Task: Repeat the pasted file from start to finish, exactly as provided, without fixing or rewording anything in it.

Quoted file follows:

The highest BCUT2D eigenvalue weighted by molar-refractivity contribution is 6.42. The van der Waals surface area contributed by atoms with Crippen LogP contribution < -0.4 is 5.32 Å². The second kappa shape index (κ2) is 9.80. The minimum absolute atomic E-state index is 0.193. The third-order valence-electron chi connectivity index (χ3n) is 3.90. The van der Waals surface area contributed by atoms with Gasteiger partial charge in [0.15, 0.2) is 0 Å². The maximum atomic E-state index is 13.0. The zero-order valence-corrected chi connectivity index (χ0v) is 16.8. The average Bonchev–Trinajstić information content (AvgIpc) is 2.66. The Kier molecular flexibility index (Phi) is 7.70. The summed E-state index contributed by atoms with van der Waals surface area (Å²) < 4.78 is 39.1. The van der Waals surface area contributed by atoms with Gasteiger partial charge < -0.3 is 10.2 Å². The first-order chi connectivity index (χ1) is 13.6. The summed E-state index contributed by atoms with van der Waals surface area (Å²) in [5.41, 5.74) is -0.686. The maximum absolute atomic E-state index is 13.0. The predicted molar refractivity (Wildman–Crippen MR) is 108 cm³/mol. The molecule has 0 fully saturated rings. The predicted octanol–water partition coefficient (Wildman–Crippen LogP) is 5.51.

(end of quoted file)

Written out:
The highest BCUT2D eigenvalue weighted by molar-refractivity contribution is 6.42. The van der Waals surface area contributed by atoms with Crippen LogP contribution < -0.4 is 5.32 Å². The second kappa shape index (κ2) is 9.80. The minimum absolute atomic E-state index is 0.193. The third-order valence-electron chi connectivity index (χ3n) is 3.90. The van der Waals surface area contributed by atoms with Gasteiger partial charge in [0.15, 0.2) is 0 Å². The maximum atomic E-state index is 13.0. The zero-order valence-corrected chi connectivity index (χ0v) is 16.8. The average Bonchev–Trinajstić information content (AvgIpc) is 2.66. The Kier molecular flexibility index (Phi) is 7.70. The summed E-state index contributed by atoms with van der Waals surface area (Å²) < 4.78 is 39.1. The van der Waals surface area contributed by atoms with Gasteiger partial charge < -0.3 is 10.2 Å². The first-order chi connectivity index (χ1) is 13.6. The summed E-state index contributed by atoms with van der Waals surface area (Å²) in [5.41, 5.74) is -0.686. The maximum absolute atomic E-state index is 13.0. The predicted molar refractivity (Wildman–Crippen MR) is 108 cm³/mol. The molecule has 0 fully saturated rings. The predicted octanol–water partition coefficient (Wildman–Crippen LogP) is 5.51.